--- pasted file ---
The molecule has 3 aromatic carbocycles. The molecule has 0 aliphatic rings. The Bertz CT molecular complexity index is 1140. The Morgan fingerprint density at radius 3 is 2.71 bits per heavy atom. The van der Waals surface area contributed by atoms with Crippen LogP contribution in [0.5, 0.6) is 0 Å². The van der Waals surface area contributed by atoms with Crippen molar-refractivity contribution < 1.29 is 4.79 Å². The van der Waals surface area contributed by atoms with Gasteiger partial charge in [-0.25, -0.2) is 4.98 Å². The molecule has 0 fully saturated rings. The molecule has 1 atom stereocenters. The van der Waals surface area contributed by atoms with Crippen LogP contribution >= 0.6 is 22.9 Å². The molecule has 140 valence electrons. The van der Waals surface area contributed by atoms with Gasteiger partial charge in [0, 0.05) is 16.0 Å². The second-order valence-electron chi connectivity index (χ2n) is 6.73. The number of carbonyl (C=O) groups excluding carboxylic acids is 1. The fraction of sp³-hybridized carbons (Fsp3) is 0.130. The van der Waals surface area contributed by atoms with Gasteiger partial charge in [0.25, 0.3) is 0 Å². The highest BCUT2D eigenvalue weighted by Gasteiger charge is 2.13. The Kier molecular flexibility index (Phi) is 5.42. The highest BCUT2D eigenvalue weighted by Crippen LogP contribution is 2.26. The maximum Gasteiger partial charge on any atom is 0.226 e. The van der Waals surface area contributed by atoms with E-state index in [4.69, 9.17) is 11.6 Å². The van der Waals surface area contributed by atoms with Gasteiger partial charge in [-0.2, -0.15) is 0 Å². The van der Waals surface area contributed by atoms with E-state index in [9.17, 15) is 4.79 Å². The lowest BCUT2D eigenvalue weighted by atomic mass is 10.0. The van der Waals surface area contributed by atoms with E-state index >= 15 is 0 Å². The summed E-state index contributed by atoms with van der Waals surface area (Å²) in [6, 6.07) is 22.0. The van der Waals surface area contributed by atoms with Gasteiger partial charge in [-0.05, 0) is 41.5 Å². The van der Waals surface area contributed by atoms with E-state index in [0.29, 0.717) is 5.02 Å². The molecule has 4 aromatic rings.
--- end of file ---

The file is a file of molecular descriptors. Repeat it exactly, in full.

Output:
The molecule has 3 aromatic carbocycles. The molecule has 0 aliphatic rings. The Bertz CT molecular complexity index is 1140. The Morgan fingerprint density at radius 3 is 2.71 bits per heavy atom. The van der Waals surface area contributed by atoms with Crippen LogP contribution in [0.5, 0.6) is 0 Å². The van der Waals surface area contributed by atoms with Crippen molar-refractivity contribution < 1.29 is 4.79 Å². The van der Waals surface area contributed by atoms with Gasteiger partial charge in [-0.25, -0.2) is 4.98 Å². The molecule has 0 fully saturated rings. The molecule has 1 atom stereocenters. The van der Waals surface area contributed by atoms with Crippen LogP contribution >= 0.6 is 22.9 Å². The molecule has 140 valence electrons. The van der Waals surface area contributed by atoms with Gasteiger partial charge in [0, 0.05) is 16.0 Å². The second-order valence-electron chi connectivity index (χ2n) is 6.73. The number of carbonyl (C=O) groups excluding carboxylic acids is 1. The fraction of sp³-hybridized carbons (Fsp3) is 0.130. The van der Waals surface area contributed by atoms with Gasteiger partial charge in [0.25, 0.3) is 0 Å². The highest BCUT2D eigenvalue weighted by Gasteiger charge is 2.13. The Kier molecular flexibility index (Phi) is 5.42. The highest BCUT2D eigenvalue weighted by Crippen LogP contribution is 2.26. The maximum Gasteiger partial charge on any atom is 0.226 e. The van der Waals surface area contributed by atoms with E-state index in [4.69, 9.17) is 11.6 Å². The van der Waals surface area contributed by atoms with Gasteiger partial charge in [-0.2, -0.15) is 0 Å². The van der Waals surface area contributed by atoms with E-state index in [9.17, 15) is 4.79 Å². The lowest BCUT2D eigenvalue weighted by atomic mass is 10.0. The van der Waals surface area contributed by atoms with E-state index >= 15 is 0 Å². The summed E-state index contributed by atoms with van der Waals surface area (Å²) in [6, 6.07) is 22.0. The van der Waals surface area contributed by atoms with Gasteiger partial charge in [-0.05, 0) is 41.5 Å². The van der Waals surface area contributed by atoms with E-state index in [0.29, 0.717) is 5.02 Å². The molecule has 4 aromatic rings.